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Detroit Leaders Create Space for Rejuvenation, Reflection, and Practice

On the evening of October 29, a group of Detroit youth leaders – all under 40 – gathered in the living room of an immaculate home operated by Sister Mary and four other progressive nuns in the Detroit metro area.  At 39, I barely made the age cut off.  But was happy to contribute to the conversation. 

This was the third gathering of the group.  A motley crew of sorts, the cohort included students, the former Executive Director of a grassroots legal organization and a political consultant/soon to be candidate, among others. 

There was plenty of difference in the room.  But three points of commonality: 

  1. The city of Detroit is hurting – both financially and politically;
  2. Something big and bold needs to happen to change course; and
  3. The group that gathered late that night – and that will do the same many more nights to come – has the imagination and hutzpah (aka ‘that stuff on the inside’) to dream a different Detroit. 

The group is coming together with guidance and support from the Building Movement Project (BMP).  As a new member of the BMP project team, my contribution to the process was to offer tools and practices for creating “space.”  A simple but radical idea, space-building isn’t about “feel good,” “mushy” stuff.  It’s something deeper.  Much more powerful.  At its core, space-building seeks to do four things:

  1. Regularly bring together people who don’t look alike, talk alike, think alike and haven’t lived alike; people who are different or perceive themselves to be;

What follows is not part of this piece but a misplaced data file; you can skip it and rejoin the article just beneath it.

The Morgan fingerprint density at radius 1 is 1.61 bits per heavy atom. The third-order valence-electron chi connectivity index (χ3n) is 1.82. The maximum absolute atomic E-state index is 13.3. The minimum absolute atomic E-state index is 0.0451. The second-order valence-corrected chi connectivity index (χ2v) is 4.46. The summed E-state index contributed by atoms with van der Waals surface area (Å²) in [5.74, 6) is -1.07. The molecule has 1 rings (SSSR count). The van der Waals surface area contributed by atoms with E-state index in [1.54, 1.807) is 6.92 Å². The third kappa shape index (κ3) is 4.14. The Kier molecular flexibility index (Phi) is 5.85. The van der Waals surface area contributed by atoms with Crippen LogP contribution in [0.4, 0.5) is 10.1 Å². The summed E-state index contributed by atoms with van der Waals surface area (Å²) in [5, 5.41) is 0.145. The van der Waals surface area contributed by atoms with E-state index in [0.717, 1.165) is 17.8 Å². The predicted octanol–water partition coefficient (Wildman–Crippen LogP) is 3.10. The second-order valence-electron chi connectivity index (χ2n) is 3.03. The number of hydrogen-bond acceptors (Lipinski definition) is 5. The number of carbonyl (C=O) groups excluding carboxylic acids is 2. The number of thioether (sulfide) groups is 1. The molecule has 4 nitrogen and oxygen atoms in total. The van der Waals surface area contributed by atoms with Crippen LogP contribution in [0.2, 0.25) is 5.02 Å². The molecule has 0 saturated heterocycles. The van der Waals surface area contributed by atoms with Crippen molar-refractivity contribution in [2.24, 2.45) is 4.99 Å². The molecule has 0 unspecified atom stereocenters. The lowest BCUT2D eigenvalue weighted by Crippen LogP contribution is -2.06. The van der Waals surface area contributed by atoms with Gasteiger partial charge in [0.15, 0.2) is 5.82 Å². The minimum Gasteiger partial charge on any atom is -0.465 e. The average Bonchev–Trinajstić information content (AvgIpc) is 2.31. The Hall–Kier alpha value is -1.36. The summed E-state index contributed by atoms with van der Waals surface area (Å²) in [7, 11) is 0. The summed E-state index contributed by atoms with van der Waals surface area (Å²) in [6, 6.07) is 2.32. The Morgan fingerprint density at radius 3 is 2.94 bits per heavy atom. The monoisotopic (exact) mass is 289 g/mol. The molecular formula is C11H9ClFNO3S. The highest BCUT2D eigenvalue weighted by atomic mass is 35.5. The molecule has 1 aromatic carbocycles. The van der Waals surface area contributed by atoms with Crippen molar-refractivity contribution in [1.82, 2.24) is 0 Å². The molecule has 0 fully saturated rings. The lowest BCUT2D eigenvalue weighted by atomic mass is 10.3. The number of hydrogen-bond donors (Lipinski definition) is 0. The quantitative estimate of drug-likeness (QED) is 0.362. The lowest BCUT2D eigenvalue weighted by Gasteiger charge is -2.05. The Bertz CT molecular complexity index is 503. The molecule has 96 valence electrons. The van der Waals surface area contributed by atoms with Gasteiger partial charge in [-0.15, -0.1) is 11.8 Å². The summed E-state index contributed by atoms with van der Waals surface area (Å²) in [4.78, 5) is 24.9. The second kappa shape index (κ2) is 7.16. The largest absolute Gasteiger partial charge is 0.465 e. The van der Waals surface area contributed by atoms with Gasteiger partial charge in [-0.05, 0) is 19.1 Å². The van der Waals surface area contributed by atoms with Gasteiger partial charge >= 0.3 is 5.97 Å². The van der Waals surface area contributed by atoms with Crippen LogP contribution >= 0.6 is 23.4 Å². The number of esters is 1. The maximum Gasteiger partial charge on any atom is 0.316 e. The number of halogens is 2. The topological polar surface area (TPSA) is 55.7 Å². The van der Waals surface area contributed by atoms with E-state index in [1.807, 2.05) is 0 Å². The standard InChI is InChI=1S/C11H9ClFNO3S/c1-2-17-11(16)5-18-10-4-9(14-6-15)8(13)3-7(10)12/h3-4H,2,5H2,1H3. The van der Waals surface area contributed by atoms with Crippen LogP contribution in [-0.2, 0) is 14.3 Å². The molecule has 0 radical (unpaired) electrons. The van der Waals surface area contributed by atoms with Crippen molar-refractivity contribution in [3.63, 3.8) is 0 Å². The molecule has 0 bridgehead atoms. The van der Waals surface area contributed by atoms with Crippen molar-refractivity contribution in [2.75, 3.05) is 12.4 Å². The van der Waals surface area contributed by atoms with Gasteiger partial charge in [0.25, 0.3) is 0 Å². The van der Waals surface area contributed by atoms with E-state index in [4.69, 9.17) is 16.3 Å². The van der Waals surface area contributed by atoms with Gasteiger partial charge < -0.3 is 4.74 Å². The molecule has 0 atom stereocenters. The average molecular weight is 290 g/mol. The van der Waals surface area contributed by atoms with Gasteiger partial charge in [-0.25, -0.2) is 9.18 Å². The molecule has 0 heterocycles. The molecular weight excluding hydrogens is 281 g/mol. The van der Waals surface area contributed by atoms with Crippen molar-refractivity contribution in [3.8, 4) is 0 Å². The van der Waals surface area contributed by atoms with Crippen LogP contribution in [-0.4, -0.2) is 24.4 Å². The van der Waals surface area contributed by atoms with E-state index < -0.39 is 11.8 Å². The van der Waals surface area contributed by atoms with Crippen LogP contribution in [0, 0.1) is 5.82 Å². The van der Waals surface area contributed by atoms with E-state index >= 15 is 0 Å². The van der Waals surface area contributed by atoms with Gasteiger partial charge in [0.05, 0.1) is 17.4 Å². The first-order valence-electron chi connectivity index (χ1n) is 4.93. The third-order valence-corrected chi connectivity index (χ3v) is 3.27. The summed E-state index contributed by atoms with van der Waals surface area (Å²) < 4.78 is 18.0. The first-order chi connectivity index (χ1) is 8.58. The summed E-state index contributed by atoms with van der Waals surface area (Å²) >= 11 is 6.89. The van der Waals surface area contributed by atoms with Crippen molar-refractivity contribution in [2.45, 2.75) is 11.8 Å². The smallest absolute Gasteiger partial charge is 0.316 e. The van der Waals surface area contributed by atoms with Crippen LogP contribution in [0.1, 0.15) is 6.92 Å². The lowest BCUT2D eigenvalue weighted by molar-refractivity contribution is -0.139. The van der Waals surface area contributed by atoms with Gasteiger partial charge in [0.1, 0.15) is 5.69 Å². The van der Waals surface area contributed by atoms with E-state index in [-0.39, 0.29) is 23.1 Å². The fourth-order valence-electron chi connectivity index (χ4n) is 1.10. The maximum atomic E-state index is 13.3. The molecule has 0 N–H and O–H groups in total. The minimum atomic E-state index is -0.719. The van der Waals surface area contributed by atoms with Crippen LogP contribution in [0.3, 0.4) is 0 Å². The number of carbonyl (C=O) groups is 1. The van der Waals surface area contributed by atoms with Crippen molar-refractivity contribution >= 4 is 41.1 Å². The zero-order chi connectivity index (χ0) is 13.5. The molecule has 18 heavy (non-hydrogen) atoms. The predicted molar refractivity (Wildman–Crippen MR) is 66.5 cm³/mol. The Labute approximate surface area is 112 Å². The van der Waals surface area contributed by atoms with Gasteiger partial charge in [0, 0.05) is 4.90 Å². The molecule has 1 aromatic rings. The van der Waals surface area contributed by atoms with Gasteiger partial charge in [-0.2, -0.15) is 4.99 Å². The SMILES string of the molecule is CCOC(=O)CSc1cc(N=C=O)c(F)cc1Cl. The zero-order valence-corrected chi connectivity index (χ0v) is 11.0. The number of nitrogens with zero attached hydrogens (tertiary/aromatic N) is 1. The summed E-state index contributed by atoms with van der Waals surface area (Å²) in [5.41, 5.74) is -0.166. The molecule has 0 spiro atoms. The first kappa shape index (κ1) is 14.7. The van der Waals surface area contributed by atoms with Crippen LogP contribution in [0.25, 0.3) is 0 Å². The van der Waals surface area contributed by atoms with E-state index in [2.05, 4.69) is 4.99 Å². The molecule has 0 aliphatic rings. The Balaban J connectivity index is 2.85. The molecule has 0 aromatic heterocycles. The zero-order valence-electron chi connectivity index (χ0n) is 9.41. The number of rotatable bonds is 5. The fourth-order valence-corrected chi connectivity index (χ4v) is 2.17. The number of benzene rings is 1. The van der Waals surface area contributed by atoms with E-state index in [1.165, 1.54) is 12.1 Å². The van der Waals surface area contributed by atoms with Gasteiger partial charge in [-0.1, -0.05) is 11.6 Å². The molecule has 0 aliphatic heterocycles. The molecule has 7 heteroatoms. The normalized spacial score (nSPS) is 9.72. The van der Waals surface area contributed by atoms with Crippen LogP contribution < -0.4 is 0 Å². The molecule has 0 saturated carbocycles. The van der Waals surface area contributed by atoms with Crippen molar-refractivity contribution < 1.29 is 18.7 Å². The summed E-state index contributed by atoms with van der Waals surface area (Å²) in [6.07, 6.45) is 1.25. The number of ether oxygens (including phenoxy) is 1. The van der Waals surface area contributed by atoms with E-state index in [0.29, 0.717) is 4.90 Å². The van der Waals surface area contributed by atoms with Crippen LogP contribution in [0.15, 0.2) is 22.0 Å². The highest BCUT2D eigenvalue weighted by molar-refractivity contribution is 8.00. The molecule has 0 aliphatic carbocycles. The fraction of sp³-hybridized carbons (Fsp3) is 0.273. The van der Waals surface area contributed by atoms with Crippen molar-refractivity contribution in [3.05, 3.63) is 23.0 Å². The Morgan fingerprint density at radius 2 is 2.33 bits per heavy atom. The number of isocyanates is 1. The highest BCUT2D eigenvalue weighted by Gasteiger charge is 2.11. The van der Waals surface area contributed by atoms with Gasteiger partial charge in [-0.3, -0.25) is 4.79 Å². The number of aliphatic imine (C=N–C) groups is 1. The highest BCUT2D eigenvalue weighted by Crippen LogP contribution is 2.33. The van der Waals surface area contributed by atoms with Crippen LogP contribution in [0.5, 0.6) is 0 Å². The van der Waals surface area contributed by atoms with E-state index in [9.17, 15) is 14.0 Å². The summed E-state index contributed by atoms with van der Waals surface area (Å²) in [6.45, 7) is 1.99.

2. In the face of incredible busyness in our lives, make coming together a habit – a ritual.  And through this ritual -- and using the tools of story, vulnerability and laughter -- begin to see bits and pieces of ourselves in those we may now view as the other;
  3. Slowly dropping the masks we all wear in public life.  Or as author Brene Brown puts it, “letting go of the person you think you’re supposed to be in order to embrace the person you are.”  And, finally
  4. As a result of numbers 1 through 3, practicing new ways of moving and operating in the world.

With the above as context for October 29, three important observations and take-aways:

  1. Rejuvenation.  The meeting opened with re-introductions.  My belief is that we are constantly re-introducing ourselves to people in deeper and different ways.  The approach this time:  sharing nick names or terms of endearment we had growing up.  The power of this exercise was both the laughter it generated (and the stress reducing and community building qualities of laughter) and the rich memories we tap into via story.
  2. Reflection.  The group then engaged in deep reflection on the theme of generational shifts in leadership.  One participant noted the challenges of being bi-racial and feeling compelled to engage in a new form of “code-switching” when navigating diverse race, ethnic and generational circles.  Another pondered:  what does leadership and strategy look like in the face of overwhelming “apathy” about Detroit’s current state and its possibilities for the future.
  3. Practice.  Finally, the group participated in a creative exercise in which they used metaphor to identify past experiences with leadership that taught them the greatest lessons about how they want to show up in the world with respect to their own leadership.  Comments from one participant summed it up:  he talked about being willing to be unafraid; to take risks; to move fast; to experiment.  And to balance this with being rooted in family and community. 

The meeting closed with some housekeeping, and some thoughts and commitments on leadership practices.  The group will come together again next month. 

This, as noted in Charle’s Payne’s “I’ve Got the Light of Freedom,” is the “slow and respectful work of organizing.”

Movement Building Detroit organizing young leaders